Another woman said to me, “Don’t paint the red flags white,” which I think is really good advice. A lot of people that I interviewed, when I asked, “Well, did you really believe this was going to work?” a lot of them said, I had this nagging in my head, but I just didn’t listen to it; I lived in the future and thought, Oh, it’ll get better, it’ll get better. That optimism, that type of hope, can be very destructive, because you’re just pushing these things under the carpet, refusing to engage the elephants in the room, and ultimately you can’t run away from those things. They come to a head.
You were talking about some of the advice that you got or mottos that people had. Were there any old adages about marriage that actually do not hold true? Are there any myths or maxims — like “Don’t go to bed angry” — that people follow that you don’t think are correct at all?
Somebody brought up, “Happy wife, happy life.” I think that is emblematic of the defeatism, where he says, “Well, if she’s happy, then I’ll be happy.” That neglects your own need. You can reverse it — “Happy husband, happy life — and it’s the same thing.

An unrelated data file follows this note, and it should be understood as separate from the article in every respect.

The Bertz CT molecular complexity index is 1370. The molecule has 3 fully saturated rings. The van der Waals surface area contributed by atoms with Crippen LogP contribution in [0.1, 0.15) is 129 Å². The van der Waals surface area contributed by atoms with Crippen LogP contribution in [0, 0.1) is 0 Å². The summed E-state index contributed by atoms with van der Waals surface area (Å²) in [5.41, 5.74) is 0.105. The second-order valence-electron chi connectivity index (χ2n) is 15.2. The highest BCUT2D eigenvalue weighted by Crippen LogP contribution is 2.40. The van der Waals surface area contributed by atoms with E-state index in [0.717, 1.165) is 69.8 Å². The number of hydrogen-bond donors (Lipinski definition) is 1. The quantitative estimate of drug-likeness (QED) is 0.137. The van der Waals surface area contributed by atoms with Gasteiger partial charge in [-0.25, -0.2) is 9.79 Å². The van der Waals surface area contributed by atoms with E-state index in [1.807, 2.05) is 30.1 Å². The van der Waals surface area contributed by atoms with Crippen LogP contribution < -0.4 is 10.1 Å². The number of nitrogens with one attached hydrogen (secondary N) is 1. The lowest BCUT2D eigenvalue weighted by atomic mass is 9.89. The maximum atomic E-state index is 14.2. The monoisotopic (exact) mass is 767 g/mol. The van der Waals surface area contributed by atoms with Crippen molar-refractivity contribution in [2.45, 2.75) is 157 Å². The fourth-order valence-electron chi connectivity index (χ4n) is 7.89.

So many of the people I talked to said they compromised themselves into oblivion. They tried to be their spouse’s perfect person at their own expense. While that might be a noble instinct, that even may be on some level the definition of putting another person before yourself, it has a shelf life. I don’t think you can change to please somebody else, and I don’t think anybody can do that for you.
Your needs are eventually going to come out. That’s this whole idea of “accelerating the inevitable.” The inevitable is you’re gonna be yourself, so the faster we can become that, the better it is for everybody.
What shocked you the most in reporting this book?
Very sane and nice and smart people’s ability to be incredibly duplicitous. I mean, it was shocking — these are things you see in the movies: the level of deceit and the web of lies. But also equally as shocking was the ability to forgive those things and also the ability to move on after some of those things were done to you. You’d think, Oh, my God, if that ever happened to me, I’d just become a puddle, I’d never be able to date again, or trust again.
The most shocking thing was people’s optimism about love. Everybody I spoke to, had found love and failed at it, and most of them were still optimistic about finding it again. So that was inspiring to me.
Do you think that that’s the fault of our culture at all? Do you think we idealize what marriage is supposed to be?